Whidbey Island, Washington, landslide that took down at least one home, wiped out a road and put more than 30 homes in danger.

Landslide Takes Slice Out of Whidbey Island in Washington State

March 29, 2013

But for a dead flashlight battery, Bret Holmes would be buried in a pile of dirt at the base of a newly formed cliff.

Staying in the Whidbey Island home of his recently deceased father and stepmother while he readied it for sale, Holmes was awakened at about 4 a.m. on Thursday March 28 by an earthquake-like rumbling sound, he told The Seattle Times. He ventured outside with a flashlight in the pre-dawn hours and had just time to note the absence of about 20 trees, some of them 200 feet tall, before his flashlight battery died. He went inside for a new flashlight and came back to find that “where I had been standing was no longer there,” he told the newspaper. The landslide, 400 to 500 yards wide and descending 600 to 700 yards down toward the water, ate 75 feet of the backyard, which now ends in a sheer drop.

No one was injured or killed when a 1,000-foot-long piece of coastline slid off the island’s west flank in the community of Ledgewood and into Puget Sound. But it brought one home down with it, pushed another one 200 feet offshore and endangered at least 17 others on top of the cliff. It also destroyed 300 or 400 feet of the road that had led to the shoreline, Central Whidbey Island Fire and Rescue Chief Ed Hartin told The Seattle Times. Another 16 homes were evacuated below the cliff by boat, since they are no longer accessible by road, Hartin told the Associated Press

Now a dozen or more evacuees are uncertain of when they can return, since it could be weeks before the ground stops moving, said Terry Swanson, a lecturer for the Department of Earth and Space Sciences at the University of Washington, to The Seattle Times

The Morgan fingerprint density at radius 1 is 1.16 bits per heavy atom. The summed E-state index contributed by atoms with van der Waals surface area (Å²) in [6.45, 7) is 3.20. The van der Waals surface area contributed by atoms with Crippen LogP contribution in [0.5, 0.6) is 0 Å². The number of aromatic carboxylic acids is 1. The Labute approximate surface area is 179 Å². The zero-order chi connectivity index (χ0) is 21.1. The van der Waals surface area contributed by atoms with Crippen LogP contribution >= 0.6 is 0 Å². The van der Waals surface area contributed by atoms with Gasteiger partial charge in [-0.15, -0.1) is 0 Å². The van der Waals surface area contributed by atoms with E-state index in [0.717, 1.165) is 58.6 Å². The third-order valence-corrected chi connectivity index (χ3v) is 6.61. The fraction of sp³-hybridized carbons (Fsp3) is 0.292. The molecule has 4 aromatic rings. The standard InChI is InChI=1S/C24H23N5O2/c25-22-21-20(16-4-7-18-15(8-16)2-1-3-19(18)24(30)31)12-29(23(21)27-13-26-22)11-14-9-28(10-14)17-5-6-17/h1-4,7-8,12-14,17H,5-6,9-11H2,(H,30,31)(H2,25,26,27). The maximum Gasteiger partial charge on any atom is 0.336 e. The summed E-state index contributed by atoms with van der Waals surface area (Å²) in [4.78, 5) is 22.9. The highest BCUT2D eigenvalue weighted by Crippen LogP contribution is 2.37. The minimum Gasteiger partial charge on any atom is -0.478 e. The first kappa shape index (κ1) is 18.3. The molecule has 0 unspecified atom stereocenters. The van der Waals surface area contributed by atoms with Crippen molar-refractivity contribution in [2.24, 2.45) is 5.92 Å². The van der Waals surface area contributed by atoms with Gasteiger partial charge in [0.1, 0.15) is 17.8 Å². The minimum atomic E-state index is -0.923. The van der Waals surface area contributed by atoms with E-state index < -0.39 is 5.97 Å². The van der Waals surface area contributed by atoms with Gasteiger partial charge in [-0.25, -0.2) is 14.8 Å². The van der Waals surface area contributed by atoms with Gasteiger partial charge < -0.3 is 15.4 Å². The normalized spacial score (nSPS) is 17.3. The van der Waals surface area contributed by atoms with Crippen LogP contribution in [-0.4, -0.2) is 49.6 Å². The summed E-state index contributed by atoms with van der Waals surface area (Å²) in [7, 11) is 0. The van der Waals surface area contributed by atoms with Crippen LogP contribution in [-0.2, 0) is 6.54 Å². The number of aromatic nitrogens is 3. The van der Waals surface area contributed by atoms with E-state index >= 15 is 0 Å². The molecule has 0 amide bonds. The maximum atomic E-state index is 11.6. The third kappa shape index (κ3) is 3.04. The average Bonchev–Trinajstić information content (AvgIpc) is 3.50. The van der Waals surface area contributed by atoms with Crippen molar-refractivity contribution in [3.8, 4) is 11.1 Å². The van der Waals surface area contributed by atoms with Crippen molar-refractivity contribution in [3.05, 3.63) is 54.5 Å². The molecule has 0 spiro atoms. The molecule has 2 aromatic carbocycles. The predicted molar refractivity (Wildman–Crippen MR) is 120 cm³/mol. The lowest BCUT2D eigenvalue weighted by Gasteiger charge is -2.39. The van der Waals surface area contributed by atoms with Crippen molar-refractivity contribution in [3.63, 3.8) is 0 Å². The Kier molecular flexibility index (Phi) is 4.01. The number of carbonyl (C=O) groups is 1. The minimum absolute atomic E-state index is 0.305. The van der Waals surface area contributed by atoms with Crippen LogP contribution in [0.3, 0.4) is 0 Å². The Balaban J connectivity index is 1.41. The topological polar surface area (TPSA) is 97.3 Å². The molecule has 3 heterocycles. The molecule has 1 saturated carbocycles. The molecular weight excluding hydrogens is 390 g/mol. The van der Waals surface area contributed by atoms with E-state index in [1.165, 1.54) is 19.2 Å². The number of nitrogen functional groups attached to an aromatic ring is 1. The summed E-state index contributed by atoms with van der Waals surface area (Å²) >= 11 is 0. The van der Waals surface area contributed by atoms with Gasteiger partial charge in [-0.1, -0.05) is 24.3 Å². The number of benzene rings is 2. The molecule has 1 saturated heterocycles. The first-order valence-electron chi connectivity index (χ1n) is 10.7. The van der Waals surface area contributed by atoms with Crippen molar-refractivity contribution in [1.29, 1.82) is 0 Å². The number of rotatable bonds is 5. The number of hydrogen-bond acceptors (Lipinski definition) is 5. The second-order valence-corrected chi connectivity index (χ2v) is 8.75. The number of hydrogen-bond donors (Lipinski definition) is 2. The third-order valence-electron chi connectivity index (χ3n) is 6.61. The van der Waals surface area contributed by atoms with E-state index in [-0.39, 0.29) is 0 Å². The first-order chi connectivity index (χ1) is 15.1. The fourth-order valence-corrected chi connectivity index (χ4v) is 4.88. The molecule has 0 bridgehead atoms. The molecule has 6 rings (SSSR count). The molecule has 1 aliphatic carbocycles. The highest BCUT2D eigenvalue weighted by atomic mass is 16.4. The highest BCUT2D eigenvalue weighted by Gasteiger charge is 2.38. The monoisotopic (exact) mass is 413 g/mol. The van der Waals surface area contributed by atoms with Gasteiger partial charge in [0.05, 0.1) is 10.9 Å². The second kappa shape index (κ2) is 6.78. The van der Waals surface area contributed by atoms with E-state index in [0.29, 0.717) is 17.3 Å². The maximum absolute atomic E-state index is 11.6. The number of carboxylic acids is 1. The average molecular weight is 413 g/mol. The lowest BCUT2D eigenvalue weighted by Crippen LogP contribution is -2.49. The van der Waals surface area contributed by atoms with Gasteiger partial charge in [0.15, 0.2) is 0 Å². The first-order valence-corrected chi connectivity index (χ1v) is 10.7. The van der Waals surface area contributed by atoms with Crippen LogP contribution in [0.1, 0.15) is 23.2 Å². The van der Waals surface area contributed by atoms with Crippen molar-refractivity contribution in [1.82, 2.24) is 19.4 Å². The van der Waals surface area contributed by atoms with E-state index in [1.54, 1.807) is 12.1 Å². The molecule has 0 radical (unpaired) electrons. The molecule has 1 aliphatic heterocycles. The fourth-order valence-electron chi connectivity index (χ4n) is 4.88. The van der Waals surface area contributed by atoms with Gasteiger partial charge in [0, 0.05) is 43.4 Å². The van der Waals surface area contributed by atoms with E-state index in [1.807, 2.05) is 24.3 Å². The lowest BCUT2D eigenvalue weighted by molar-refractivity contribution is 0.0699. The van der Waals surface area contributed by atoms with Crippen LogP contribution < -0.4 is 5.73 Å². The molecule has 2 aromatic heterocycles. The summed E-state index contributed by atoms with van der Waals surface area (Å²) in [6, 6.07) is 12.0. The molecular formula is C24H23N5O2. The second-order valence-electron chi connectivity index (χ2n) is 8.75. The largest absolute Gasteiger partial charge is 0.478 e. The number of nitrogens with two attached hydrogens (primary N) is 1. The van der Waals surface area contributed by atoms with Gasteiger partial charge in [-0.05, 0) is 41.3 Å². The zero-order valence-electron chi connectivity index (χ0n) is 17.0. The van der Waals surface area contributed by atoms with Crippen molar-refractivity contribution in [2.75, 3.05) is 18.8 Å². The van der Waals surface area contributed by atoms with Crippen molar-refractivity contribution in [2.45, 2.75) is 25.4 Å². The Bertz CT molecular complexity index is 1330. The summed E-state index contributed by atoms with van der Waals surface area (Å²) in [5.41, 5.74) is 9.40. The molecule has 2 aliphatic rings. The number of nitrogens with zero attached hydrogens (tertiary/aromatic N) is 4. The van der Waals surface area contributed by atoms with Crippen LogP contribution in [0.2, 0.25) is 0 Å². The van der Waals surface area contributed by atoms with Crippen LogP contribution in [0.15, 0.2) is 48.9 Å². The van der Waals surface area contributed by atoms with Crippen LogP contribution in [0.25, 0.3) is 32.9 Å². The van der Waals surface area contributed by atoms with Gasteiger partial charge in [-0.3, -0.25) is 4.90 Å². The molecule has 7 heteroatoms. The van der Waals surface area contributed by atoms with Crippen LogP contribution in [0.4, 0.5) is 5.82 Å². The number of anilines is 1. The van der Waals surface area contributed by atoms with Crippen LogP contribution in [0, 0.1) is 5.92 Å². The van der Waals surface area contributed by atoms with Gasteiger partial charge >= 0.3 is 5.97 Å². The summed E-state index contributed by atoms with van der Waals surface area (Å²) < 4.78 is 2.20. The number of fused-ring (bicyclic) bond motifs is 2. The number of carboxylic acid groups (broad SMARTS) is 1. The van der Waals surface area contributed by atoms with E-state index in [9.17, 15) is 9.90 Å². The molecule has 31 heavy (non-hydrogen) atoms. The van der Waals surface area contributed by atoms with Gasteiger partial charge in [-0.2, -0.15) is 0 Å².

Swanson said that far from being due to climate change or a strong winter, the slide stems from a geological issue dating back 15,000 to 18,000 years, when the Vashon glacier started to advance and retreat. That action left a layer of rock the consistency of ground-up concrete, another of sand and a third of clay. Years of water accumulation eventually made it soft, and today landslides are common along the 35-mile-long, 60,000-population island, he explained.

Whidbey Island—or Tscha-kole-chy, by one American Indian name—was originally the home of the Skagit on the northern part of the island and Snohomish in the south. 



bill somerville's picture
bill somerville
Submitted by bill somerville on

of all the races of peoples in North America who clamor for recognition. The American Indian stands alone with the most legitimate claim, of being most mistreated. This was their land before the Mexicans, Blacks etc. were even on the radar, and yet they are and were the most unrepresented of any people in history. Often referred to as "savages" it makes one wonder who the real "savages" were when you see how these proud folks were treated. We owe them a debt we can never repay.

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Two Bears Growling
Submitted by Two Bears Growling on

Bill Somerville,

We KNOW who the real savages were: The washichu land stealers from Europe & subsequent governments after them. THAT is who the real savages are my friend.

I appreciate the good words you have had to say about we First Nation people. Once in awhile we come across a good person such as yourself who understands us a wee bit. Thank you for your kindness & the compassion in your words. We need MORE folks like you in this world who have seen through all the lies & have seen the light.

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Evelin's picture
Submitted by Evelin on

Hi Jennifer,I love your work! I have a 5 month old baby boy and a 3.5 year old little girl Do you offer mini seosnsis for two little ones?Thanks,Melanie